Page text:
More next week!
The Noah’s Ark cycle, beloved of Sunday School children and Hollywood alike, faces us with some profound theological dilemmas. The story actually begins in chapter 6, where God looks at the state of the world he made, and is so deeply disturbed by what he sees that he regrets having made it in the first place. There’s your first dilemma – how can the all-knowing God regret anything? Has it all taken him by surprise? Then comes his decision to act on his dismay by destroying everything he has made. Does it mean that God has lost control of his creation, and that the only way to stop the spiralling evil is total annihilation? Clearly not: there are two things here which can help us make sense of the story. First of all is God’s deep grief. In Gen 6:6 we’re told that God is deeply troubled, not that he was livid with anger. His actions may seem those of someone who is fuming at the injustice of it all, but the text paints a different picture. This is more about salvation than judgement. You get the same thing a few verses earlier in 6:3: God’s limiting of the stretch of human life is an act of mercy, otherwise we’d all be caught in an eternity of evil and strife, which is very different from the eternity of peace and harmony which was his intention for the human race. So here, God’s destruction of evil has behind it the intention of saving the human race from sin. The only problem is that sin doesn’t exist in a vacuum: it requires sinners. You can’t stop sin without stopping people doing it.
But then there is the motif of mercy. This is not an angry act of vengeance by a peeved despot. God looks around, and he spots Noah. He is different. He really is trying to live in righteous and godly ways. There is someone undeserving of punishment, someone who can provide a new start for the human race. So Noah is called to be the captain of the boat which will sail into the new world, and through whom humans can be saved.
One of the reasons, I believe, that this story is so difficult for us once you get beyond the Sunday School models of little animals, is that in so many ways it subverts our culture’s understanding of God, life, the universe and everything. We don’t like a God who destroys stuff, even if it isn’t in anger (which frankly isn’t that convincing – it looks like anger to us!) We don’t think that Noah could really be that much better than anyone else, and we don’t hold with his family being lumped together with him: surely it’s about our individual response to God? In so many ways this story is counter cultural, but if we can get beyond our outrage it can nevertheless speak to us.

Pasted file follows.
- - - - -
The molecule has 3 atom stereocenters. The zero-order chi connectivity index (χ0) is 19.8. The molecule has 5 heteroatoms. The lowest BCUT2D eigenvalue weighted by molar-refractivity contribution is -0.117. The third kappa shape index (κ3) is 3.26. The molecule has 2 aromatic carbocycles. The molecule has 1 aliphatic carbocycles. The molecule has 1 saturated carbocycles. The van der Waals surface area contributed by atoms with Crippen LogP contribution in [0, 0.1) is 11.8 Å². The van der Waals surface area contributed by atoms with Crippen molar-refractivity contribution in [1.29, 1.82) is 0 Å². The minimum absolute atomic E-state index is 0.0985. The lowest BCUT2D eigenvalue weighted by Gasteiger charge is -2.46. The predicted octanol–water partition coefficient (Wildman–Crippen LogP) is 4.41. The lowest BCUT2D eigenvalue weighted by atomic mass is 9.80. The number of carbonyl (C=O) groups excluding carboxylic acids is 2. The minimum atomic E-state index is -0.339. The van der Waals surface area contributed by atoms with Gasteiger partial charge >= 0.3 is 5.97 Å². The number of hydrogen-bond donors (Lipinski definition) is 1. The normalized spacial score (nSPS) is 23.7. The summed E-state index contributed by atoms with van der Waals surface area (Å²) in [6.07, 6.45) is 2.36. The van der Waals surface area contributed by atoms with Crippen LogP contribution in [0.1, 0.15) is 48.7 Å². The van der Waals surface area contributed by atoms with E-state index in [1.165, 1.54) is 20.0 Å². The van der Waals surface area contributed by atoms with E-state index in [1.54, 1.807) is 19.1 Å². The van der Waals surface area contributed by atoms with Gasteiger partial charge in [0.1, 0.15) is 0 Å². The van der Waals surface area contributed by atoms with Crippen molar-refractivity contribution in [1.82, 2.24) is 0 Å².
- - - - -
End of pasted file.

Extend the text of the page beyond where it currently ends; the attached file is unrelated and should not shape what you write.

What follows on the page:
It speaks about the seriousness of sin and evil to a tolerant age. It speaks about a compassionate God in an age where we don’t like him doing anything nasty. It tells us that God thinks ‘corporate’ when we instinctively think ‘individual’. It teaches us that while God may not be big on ‘animal rights’ (I’m not convinced that animals have any rights, lacking as they do any responsibility), he still cares enough about his creation to save those which have no use as food. And it speaks of a God who desires not the death of a sinner, and will look around for those who are righteous, but will not shrink from destroying those who seem bent on destroying others and themselves. All this is deeply unpopular to our way of thinking, but I believe it is what the text says. And next week, of course, we’ll get the happy ending.
A double whammy this week, what with it being Mothers’ Day and all, so if you’d rather use those readings, click here: http://wp.me/p3W7Kc-4J
This passage is all about appearances being deceptive, and about the way that as humans we struggle to see things in the same way that God sees them. Rick Warren, in his Purpose-driven Church (Zondervan, 1995) tries to analyse the nature of discipleship, and the ways in which we grow into it. His second step, after Biblical knowledge, is Perspective, which may be defined exactly as this ability to understand how God sees things, and to subdue our personal likes and dislikes to his. For example, in an age where sin has gone out of fashion (while sinning, apparently, remains as popular as ever) Christians need to understand just how repugnant it is to God, and just how harmful it is to individuals and to society as a whole. When we see sin as he does, that makes it a whole lot easier to want to avoid it.
Getting God’s perspective on things, therefore, will often bring us naturally into conflict with the values of the world around us. It isn’t that Christians are meant to be unpopular: it’s just that we’re meant to be unpopular for the right reasons and over the right issues. So how do we gain this sense of perspective? How do we learn to see what God sees, which is so often buried under the surface?